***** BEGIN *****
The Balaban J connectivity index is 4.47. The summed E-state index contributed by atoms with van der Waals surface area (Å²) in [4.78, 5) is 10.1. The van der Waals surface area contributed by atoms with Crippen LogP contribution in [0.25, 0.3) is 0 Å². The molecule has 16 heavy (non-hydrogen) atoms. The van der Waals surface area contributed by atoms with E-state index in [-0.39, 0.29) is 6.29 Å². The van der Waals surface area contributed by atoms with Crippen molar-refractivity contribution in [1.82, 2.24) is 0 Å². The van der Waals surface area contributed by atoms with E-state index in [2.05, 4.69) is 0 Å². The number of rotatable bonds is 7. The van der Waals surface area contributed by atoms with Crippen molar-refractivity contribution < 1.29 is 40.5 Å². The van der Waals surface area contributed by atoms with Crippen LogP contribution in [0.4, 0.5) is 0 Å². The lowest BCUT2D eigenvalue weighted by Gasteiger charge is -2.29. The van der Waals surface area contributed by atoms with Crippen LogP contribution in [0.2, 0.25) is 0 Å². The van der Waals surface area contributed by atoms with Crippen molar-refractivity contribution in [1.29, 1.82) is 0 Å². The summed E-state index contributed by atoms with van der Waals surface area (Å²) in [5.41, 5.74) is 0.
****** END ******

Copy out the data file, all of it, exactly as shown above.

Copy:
The Balaban J connectivity index is 4.47. The summed E-state index contributed by atoms with van der Waals surface area (Å²) in [4.78, 5) is 10.1. The van der Waals surface area contributed by atoms with Crippen LogP contribution in [0.25, 0.3) is 0 Å². The molecule has 16 heavy (non-hydrogen) atoms. The van der Waals surface area contributed by atoms with E-state index in [-0.39, 0.29) is 6.29 Å². The van der Waals surface area contributed by atoms with Crippen molar-refractivity contribution in [1.82, 2.24) is 0 Å². The van der Waals surface area contributed by atoms with E-state index in [2.05, 4.69) is 0 Å². The number of rotatable bonds is 7. The van der Waals surface area contributed by atoms with Crippen molar-refractivity contribution < 1.29 is 40.5 Å². The van der Waals surface area contributed by atoms with Crippen LogP contribution in [0.4, 0.5) is 0 Å². The lowest BCUT2D eigenvalue weighted by Gasteiger charge is -2.29. The van der Waals surface area contributed by atoms with Crippen LogP contribution in [0.2, 0.25) is 0 Å². The van der Waals surface area contributed by atoms with Crippen molar-refractivity contribution in [1.29, 1.82) is 0 Å². The summed E-state index contributed by atoms with van der Waals surface area (Å²) in [5.41, 5.74) is 0.